Understanding and Implementing the Adapter Pattern in C# and C++

This article aims at understanding when we could find the Adapter pattern useful and how can we have a rudimentary implementation of the Adapter pattern using C# and C++.


It was almost 6 years back, at the very beginning of my career, that one of my clients told me to write an adapter. Back then I was unaware of the “Adapter Pattern” but I took his words literally and started my work. I did the required task and wrote an adapter. I think this pattern is something that anyone will find very easy to understand and even implement.

What exactly is an adapter? If I have a source providing me something in some format and my target is expecting that stuff in some other format, then I can hook in a module in between these two guys that will do the conversion. This entity working in between these two is my adapter. I remember the adapter that I used to power up my 16 bit gaming console (expecting 9 volts of power) using a 220 volt power supply.


The Adapter we are going to talk about here is also on the same lines but it works for classes and objects. If I have a class that is exposing some functions but my client is expecting some other interface, then I can have an adapter in between. The benefit of having an adapter is that the client need not be changed every time I choose to change my underlying object that is being used. I just have to have an adapter written for the new target and the client code will work seamlessly.

Using the Code

GoF defines Adapter pattern as “Convert the interface of a class into another interface that the clients expect. Adapter lets classes work together that couldn’t otherwise because of incompatible interfaces.”


Let us try to understand this class diagram:

  • Target: Defines the interface that the client uses.
  • Adapter: It uses (adapts) the Adaptee’s interface and exposes the Target interface to the client.
  • Adaptee: This is the object whose interface needs to be adapted.
  • Client: It uses the Adaptee functionality via the adapter interface, i.e., Target.

One good example of when we could find this pattern useful is when visualizing an MP3 player application. This MP3 player application was developed on top of some library (say DirectX). The application makes DirectX specific calls to achieve the playback functionality. After some time, there is a requirement of using XNA for playback instead of DirectX. This could mean either rewriting the complete application to change the DirectX specific calls to XNA specific calls, or we could simply write an adapter for XNA in such a way that the client application could work with minimum or no changes.

Let us try to write a small toy application to demonstrate this concept. We will create a small client that will use two libraries (dummy) to perform some operations. These two libraries expose different interfaces so we will write a small adapter to use the libraries. Let us look at the two libraries first, Adaptee:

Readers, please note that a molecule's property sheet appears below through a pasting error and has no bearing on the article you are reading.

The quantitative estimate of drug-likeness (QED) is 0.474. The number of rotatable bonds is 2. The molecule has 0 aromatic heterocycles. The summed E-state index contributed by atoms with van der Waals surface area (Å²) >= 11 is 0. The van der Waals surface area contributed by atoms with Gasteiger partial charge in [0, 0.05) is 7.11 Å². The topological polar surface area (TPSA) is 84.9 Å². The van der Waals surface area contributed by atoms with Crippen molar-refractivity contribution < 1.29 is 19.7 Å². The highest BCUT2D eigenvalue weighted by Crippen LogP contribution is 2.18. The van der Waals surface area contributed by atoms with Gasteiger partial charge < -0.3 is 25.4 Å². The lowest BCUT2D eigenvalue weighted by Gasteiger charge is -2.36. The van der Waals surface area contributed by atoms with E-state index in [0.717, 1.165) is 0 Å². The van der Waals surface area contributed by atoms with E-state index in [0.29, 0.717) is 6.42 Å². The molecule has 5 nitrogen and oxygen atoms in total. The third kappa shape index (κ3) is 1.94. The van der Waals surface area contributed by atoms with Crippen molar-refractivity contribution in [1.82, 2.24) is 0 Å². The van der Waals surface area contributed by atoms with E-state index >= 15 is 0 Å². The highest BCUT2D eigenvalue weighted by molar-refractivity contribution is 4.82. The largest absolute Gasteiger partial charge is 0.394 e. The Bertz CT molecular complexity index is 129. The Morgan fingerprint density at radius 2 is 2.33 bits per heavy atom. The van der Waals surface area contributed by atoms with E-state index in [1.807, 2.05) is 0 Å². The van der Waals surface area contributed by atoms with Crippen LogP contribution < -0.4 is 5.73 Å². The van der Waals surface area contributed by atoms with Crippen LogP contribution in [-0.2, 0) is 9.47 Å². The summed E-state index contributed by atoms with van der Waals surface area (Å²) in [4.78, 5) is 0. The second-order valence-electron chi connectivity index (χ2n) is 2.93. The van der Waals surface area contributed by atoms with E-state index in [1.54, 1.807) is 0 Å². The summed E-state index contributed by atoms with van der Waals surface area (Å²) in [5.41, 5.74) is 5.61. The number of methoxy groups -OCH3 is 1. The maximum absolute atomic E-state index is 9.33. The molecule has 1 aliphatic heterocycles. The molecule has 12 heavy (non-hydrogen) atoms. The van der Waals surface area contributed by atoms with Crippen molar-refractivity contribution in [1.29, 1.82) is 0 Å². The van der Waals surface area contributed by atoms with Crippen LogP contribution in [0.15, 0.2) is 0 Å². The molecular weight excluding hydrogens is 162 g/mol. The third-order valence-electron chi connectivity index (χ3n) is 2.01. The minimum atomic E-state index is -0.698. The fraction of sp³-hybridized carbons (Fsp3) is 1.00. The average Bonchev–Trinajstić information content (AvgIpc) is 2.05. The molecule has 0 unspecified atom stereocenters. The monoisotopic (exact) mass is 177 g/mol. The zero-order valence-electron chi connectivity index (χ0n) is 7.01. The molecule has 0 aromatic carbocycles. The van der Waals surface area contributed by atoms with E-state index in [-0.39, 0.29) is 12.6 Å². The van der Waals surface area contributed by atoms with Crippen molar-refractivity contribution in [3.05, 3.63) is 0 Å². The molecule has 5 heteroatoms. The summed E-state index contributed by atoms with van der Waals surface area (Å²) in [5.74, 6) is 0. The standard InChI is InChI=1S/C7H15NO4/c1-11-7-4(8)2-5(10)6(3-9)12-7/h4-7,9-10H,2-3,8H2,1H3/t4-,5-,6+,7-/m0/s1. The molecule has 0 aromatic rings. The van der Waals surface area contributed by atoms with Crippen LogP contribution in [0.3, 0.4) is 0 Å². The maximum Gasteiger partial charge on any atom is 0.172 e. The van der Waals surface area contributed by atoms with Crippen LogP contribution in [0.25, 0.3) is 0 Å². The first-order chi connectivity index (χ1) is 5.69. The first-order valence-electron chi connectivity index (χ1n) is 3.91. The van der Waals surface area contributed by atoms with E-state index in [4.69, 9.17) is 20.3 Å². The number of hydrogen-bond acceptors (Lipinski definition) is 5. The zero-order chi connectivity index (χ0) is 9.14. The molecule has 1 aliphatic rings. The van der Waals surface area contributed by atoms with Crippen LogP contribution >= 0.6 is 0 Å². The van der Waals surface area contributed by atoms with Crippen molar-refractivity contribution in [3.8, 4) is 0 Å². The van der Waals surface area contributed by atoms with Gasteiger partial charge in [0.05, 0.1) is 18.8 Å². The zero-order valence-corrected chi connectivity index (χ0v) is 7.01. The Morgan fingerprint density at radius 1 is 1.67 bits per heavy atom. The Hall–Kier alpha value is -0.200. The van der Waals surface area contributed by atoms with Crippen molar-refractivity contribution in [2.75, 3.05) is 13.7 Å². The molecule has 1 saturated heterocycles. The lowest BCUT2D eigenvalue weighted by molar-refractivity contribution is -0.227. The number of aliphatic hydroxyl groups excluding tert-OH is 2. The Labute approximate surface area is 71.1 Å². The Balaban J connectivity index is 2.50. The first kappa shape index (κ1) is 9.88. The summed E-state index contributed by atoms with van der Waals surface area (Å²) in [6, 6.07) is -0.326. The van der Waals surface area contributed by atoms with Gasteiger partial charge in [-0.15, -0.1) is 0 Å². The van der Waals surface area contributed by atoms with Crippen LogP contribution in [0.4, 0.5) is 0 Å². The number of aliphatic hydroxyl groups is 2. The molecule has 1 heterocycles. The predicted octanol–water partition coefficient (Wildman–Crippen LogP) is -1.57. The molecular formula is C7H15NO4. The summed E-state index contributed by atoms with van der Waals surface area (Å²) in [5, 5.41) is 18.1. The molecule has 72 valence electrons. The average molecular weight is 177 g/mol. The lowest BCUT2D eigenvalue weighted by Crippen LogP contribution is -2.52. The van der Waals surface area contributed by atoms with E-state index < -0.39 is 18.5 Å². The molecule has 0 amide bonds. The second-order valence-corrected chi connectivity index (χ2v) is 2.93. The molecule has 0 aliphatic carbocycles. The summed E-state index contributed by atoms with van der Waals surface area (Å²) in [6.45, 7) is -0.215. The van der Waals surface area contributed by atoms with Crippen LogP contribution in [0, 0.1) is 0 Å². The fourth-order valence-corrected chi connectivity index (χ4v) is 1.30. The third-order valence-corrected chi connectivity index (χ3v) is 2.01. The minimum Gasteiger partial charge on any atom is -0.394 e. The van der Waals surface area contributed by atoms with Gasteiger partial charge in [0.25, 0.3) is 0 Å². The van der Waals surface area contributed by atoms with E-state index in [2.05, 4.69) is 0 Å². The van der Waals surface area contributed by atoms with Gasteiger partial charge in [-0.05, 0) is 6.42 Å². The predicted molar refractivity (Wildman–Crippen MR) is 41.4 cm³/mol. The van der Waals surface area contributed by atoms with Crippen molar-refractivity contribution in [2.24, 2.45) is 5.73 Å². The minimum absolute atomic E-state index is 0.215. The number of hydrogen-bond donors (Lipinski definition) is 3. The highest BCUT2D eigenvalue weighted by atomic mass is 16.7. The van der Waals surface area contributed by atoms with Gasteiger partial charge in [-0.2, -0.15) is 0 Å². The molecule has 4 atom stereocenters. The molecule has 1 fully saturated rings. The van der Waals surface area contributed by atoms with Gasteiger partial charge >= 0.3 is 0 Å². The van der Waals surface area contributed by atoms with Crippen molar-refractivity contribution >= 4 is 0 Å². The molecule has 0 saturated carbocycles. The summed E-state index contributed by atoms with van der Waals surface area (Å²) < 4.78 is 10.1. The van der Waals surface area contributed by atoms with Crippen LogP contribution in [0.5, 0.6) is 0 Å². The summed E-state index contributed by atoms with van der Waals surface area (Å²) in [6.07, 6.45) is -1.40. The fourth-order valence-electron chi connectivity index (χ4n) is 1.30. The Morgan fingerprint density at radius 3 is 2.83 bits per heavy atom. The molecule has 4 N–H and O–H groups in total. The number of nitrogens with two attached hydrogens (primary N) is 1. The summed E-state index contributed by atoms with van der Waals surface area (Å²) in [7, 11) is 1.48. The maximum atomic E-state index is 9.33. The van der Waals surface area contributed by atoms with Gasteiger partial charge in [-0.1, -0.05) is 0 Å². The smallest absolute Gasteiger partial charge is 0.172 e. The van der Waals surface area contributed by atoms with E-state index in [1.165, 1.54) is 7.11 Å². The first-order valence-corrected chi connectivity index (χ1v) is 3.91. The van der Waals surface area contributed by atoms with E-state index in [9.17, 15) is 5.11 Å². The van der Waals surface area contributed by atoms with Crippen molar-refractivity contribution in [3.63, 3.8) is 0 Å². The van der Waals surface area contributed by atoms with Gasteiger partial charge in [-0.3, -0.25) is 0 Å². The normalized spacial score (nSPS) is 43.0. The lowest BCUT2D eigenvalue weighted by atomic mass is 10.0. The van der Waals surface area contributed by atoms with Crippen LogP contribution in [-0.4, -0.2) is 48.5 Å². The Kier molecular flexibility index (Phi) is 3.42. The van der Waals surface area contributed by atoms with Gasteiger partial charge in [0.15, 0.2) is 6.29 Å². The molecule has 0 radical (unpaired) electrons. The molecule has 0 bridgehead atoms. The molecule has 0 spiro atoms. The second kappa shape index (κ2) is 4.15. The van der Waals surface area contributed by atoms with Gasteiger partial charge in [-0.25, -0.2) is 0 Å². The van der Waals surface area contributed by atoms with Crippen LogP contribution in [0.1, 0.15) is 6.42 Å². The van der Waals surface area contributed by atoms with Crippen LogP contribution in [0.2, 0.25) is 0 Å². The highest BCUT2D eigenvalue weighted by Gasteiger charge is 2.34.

Now let us look at the C++ Implementation of these Libraries i.e. Adaptee

Now let us write the adapter interface for our concrete adapters, i.e., Target from the above class diagram.

The C++ Implementation of the Target i.e. IAdapter

and now we will write the concrete Adapter classes to use the two libraries:

The C++ Implementation of Concrete Adapters is

So now we have a single interface that the client can use. The respective adapters will take care of making the calls to the respective underlying objects. Let us see how the Client can use this adapter.

and finally the C++ Implementation of Client

So now the client can use the same interface to perform operations using both underlying objects. The Adapter pattern is particularly useful when we have two classes that perform similar functions but have different interfaces. The client wants to use both classes, so instead of having conditional code scattered all around the client code, it would be better and simpler to understand if these two classes share the same interface. We cannot change the class interfaces, but we can have an Adapter which allows the client to use a common interface to access the underlying classes.

Before wrapping up, let us look at the class diagram of our small application and compare it with the GoF diagram.


Points of Interest

This article was written from a beginner’s point of view and demonstrated the implementation of the Adapter pattern using a non-realistic example. The Adapter pattern is a really simple but important Design Pattern. The .NET Framework uses this pattern in its core to use the legacy COM component.

Download sample code for this article: AdapterTestC#,  AdapterTestCPP